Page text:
In the example above, a multisite with a bunch of different languages may require a totally different server configuration than one without. Why is this? Well, because likely their readership and visitors are coming from all over the world.
Whereas a multisite that has a lot of brands underneath it, may all have readers and visitors from a similar part of the world.
So, here are some things we need to consider.
If your multisite uses domains instead of directories (IE subsite.site.com instead of site.com/subsite), you’ll want to make sure your host can handle wildcard SSLs. This just allows every site on your multisite install to use an SSL without needing any workarounds.
Since each site can have its own separate domain (IE subsite.com instead of subsite.site.com), while being a part of the multisite environment a wildcard SSL will make configuration much simpler.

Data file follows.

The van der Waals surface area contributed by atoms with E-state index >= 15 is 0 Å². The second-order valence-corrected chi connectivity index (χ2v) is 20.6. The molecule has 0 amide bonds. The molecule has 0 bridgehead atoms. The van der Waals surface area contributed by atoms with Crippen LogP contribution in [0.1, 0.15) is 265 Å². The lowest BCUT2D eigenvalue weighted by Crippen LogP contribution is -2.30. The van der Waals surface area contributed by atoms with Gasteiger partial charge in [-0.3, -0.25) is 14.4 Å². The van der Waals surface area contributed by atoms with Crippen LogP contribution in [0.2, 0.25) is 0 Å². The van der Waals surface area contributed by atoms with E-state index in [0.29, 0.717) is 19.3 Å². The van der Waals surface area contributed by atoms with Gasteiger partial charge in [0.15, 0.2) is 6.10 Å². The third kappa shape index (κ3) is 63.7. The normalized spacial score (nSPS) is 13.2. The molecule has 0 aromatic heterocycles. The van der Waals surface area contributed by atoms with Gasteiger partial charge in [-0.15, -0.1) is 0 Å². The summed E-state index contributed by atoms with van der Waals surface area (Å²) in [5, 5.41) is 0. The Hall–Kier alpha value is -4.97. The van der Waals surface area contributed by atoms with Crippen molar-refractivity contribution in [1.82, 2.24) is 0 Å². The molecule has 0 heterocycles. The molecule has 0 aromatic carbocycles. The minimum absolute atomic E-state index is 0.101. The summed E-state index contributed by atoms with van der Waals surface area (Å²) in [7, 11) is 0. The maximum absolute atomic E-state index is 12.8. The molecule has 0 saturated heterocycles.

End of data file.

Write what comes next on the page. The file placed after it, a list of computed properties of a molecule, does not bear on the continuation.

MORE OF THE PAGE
Multisite installs can get bloated pretty quickly. With a half a dozen or more installs, your entire site can require 50GB of storage or more (especially if you host videos of any kind).
You’ll want to make sure that your host can easily upgrade your storage with low effort, and won’t just cut you off should you accidentally go over.
If your multisite really has a lot of media, you may want to consider offloading to an Amazon S3 bucket, for really cheap storage.
Running a WordPress multisite is often complicated, and can be confusing. There are a ton of configuration settings, and things you may not even be aware of until something goes wrong.
Making sure your host has a 24/7 responsive support team is imperative.
Generally you want your web server to be in close physical proximity to your visitors. By this I mean the literal, physical web server. The closer the physical location, the faster visitors will get the content.